Spores 6 × 5.
I looked for cystidia for 30 minutes and only found one thing that might be cystidia. It was covered with spores and I am not convinced that it is a pleurocystidia. If it was a pleurocystidia it would have been shaped a bit like a traffic cone but slightly slimmer. It was covered with spores so kind of hard to see. No cheilocystidia was observerd on the gill edges.
Pleurocystidia not observed. Cheilocystidia harpoon shaped with encrustations. Spores with amyloid warts.
Cheiocystidia rare, deeply imbedded in the gill edge.
Spores eliptical, (4.5) 5 – 7 (8) x 5 – 6 micrometers.
Pileipellis a trichoderm with brown elements.
Very small, on hardwood, free gills.
Cheilocystidia ellipsoid to globose, measures 46 × 21 and 21 × 15 and 25 × 15.5 micrometers (three measured).
Pleurocystidia subovoid, 48 × 18.5 micrometers (one measured).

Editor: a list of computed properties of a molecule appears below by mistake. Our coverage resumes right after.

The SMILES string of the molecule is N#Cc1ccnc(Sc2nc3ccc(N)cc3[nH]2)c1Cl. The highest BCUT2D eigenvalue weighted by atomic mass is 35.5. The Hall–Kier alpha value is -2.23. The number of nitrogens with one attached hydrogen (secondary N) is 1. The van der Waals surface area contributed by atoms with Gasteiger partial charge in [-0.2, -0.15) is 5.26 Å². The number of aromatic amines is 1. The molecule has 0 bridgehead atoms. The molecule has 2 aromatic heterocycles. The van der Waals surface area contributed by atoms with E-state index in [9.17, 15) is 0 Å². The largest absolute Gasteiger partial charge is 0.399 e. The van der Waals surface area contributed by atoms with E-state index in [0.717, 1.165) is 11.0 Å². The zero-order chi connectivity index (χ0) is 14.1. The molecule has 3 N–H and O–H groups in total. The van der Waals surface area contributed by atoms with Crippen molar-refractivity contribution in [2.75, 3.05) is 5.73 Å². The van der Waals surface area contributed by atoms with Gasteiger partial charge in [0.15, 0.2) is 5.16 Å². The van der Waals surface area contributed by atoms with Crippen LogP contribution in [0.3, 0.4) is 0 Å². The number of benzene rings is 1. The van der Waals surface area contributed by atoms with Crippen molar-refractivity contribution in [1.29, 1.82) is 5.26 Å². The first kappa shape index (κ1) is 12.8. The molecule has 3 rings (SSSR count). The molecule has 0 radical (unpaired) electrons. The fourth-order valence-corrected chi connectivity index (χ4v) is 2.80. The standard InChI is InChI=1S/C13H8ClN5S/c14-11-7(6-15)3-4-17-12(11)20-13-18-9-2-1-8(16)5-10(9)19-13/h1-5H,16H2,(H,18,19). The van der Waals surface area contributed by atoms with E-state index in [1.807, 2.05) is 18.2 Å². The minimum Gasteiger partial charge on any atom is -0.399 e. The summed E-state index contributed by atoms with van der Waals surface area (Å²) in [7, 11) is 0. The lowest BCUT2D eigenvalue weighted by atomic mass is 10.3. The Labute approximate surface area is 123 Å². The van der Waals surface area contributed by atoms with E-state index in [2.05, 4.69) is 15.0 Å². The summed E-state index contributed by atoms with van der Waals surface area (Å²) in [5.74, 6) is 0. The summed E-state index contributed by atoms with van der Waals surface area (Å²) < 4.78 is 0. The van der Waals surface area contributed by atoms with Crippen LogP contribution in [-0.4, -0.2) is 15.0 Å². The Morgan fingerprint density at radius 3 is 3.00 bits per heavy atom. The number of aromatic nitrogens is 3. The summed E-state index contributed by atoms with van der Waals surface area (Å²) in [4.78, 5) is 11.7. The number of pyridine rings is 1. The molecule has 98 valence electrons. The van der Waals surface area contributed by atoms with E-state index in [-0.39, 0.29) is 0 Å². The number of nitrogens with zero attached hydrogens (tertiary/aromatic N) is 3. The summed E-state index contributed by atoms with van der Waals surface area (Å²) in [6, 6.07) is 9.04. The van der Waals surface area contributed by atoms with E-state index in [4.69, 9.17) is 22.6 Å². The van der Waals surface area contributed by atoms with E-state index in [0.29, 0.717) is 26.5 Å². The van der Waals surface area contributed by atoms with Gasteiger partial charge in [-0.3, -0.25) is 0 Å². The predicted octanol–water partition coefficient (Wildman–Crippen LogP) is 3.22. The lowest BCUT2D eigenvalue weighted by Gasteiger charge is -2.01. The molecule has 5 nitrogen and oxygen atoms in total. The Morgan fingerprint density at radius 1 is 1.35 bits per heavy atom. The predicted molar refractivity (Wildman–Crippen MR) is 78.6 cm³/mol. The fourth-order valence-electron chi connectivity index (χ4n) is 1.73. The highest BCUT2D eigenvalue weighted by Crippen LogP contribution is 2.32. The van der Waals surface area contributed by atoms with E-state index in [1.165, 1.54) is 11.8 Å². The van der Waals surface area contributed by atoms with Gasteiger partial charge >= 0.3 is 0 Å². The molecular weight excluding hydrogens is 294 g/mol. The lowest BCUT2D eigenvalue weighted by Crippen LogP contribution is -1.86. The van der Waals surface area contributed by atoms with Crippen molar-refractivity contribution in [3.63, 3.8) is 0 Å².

One basidia measured, 25 × 8.5 micrometers.
Spores 6 – 7 × 5 – 6 micrometers, almost round with conspicuous hilar appendage.
Pileipellis is an irregular epithelium.
Micrographs have 1 micron divisions.
An interesting white Pluteus sp.
On display at the SDMS fungus fair.
A little Pluteus.
[admin – Sat Aug 14 01:56:54 +0000 2010]: Changed location name from ‘Santa Cruz Fungus Fair, Santa Cruz, Santa Cruz Co., California, USA’ to ‘Santa Cruz, California, USA’
The Pluteaceae are a family of small to medium-sized mushrooms which have free gill attachment and pink spores. Members of Pluteaceae can be mistaken for members of Entolomataceae, but can be distinguished by their angled spores and attached gills. The four genera in the Pluteaceae include the widely distributed Volvariella and Pluteus, the rare Chamaeota, and Volvopluteus, newly described in 2011 as a result of molecular analysis. The Dictionary of the Fungi (10th edition, 2008) estimates...